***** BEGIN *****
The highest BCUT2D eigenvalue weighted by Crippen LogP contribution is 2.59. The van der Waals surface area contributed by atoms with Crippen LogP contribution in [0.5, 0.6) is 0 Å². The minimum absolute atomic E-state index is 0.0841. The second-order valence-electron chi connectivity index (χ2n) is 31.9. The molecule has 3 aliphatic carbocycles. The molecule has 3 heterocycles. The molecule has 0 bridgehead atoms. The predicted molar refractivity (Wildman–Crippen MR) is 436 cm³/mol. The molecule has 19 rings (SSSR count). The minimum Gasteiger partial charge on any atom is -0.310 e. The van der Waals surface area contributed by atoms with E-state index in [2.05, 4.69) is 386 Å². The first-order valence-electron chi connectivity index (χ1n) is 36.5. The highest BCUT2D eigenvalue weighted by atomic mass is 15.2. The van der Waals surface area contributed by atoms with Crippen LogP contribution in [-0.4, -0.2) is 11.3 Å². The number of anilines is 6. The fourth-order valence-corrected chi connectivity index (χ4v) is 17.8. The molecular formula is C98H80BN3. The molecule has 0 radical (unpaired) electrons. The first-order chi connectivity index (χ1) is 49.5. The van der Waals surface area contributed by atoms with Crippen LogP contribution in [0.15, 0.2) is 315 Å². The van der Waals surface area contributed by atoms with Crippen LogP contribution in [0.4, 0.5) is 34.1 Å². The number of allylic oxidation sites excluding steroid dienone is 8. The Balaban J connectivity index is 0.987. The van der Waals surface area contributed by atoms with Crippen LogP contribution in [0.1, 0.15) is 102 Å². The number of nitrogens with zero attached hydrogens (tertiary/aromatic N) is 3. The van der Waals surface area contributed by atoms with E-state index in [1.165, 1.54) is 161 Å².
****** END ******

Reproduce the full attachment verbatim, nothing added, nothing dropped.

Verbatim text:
The highest BCUT2D eigenvalue weighted by Crippen LogP contribution is 2.59. The van der Waals surface area contributed by atoms with Crippen LogP contribution in [0.5, 0.6) is 0 Å². The minimum absolute atomic E-state index is 0.0841. The second-order valence-electron chi connectivity index (χ2n) is 31.9. The molecule has 3 aliphatic carbocycles. The molecule has 3 heterocycles. The molecule has 0 bridgehead atoms. The predicted molar refractivity (Wildman–Crippen MR) is 436 cm³/mol. The molecule has 19 rings (SSSR count). The minimum Gasteiger partial charge on any atom is -0.310 e. The van der Waals surface area contributed by atoms with E-state index in [2.05, 4.69) is 386 Å². The first-order valence-electron chi connectivity index (χ1n) is 36.5. The highest BCUT2D eigenvalue weighted by atomic mass is 15.2. The van der Waals surface area contributed by atoms with Crippen LogP contribution in [-0.4, -0.2) is 11.3 Å². The number of anilines is 6. The fourth-order valence-corrected chi connectivity index (χ4v) is 17.8. The molecular formula is C98H80BN3. The molecule has 0 radical (unpaired) electrons. The first-order chi connectivity index (χ1) is 49.5. The van der Waals surface area contributed by atoms with Crippen LogP contribution in [0.15, 0.2) is 315 Å². The van der Waals surface area contributed by atoms with Crippen LogP contribution in [0.4, 0.5) is 34.1 Å². The number of allylic oxidation sites excluding steroid dienone is 8. The Balaban J connectivity index is 0.987. The van der Waals surface area contributed by atoms with Crippen LogP contribution in [0.1, 0.15) is 102 Å². The number of nitrogens with zero attached hydrogens (tertiary/aromatic N) is 3. The van der Waals surface area contributed by atoms with E-state index in [1.165, 1.54) is 161 Å².